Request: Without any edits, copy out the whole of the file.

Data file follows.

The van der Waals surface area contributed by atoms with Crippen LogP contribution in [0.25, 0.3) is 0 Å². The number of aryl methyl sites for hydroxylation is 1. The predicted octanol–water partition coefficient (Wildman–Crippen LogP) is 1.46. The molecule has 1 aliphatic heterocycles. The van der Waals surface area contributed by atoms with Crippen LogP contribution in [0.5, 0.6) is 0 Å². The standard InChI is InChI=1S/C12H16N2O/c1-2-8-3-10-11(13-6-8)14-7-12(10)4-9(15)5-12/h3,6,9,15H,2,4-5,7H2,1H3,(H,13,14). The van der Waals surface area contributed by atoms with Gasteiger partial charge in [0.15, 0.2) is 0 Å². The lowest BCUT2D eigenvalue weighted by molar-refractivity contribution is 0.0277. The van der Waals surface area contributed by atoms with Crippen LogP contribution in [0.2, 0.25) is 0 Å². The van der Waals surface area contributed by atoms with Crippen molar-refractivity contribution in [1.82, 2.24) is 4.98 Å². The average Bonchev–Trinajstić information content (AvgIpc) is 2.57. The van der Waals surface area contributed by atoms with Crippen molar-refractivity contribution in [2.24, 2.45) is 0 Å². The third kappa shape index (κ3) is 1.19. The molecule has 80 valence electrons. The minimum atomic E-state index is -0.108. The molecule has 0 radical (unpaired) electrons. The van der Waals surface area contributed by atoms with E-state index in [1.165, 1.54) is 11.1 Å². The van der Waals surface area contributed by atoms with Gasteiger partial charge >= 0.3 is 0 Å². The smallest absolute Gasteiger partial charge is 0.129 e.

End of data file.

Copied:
The van der Waals surface area contributed by atoms with Crippen LogP contribution in [0.25, 0.3) is 0 Å². The number of aryl methyl sites for hydroxylation is 1. The predicted octanol–water partition coefficient (Wildman–Crippen LogP) is 1.46. The molecule has 1 aliphatic heterocycles. The van der Waals surface area contributed by atoms with Crippen LogP contribution in [0.5, 0.6) is 0 Å². The standard InChI is InChI=1S/C12H16N2O/c1-2-8-3-10-11(13-6-8)14-7-12(10)4-9(15)5-12/h3,6,9,15H,2,4-5,7H2,1H3,(H,13,14). The van der Waals surface area contributed by atoms with Gasteiger partial charge in [0.15, 0.2) is 0 Å². The lowest BCUT2D eigenvalue weighted by molar-refractivity contribution is 0.0277. The van der Waals surface area contributed by atoms with Crippen LogP contribution in [0.2, 0.25) is 0 Å². The van der Waals surface area contributed by atoms with Crippen molar-refractivity contribution in [1.82, 2.24) is 4.98 Å². The average Bonchev–Trinajstić information content (AvgIpc) is 2.57. The van der Waals surface area contributed by atoms with Crippen molar-refractivity contribution in [2.24, 2.45) is 0 Å². The third kappa shape index (κ3) is 1.19. The molecule has 80 valence electrons. The minimum atomic E-state index is -0.108. The molecule has 0 radical (unpaired) electrons. The van der Waals surface area contributed by atoms with E-state index in [1.165, 1.54) is 11.1 Å². The van der Waals surface area contributed by atoms with Gasteiger partial charge >= 0.3 is 0 Å². The smallest absolute Gasteiger partial charge is 0.129 e.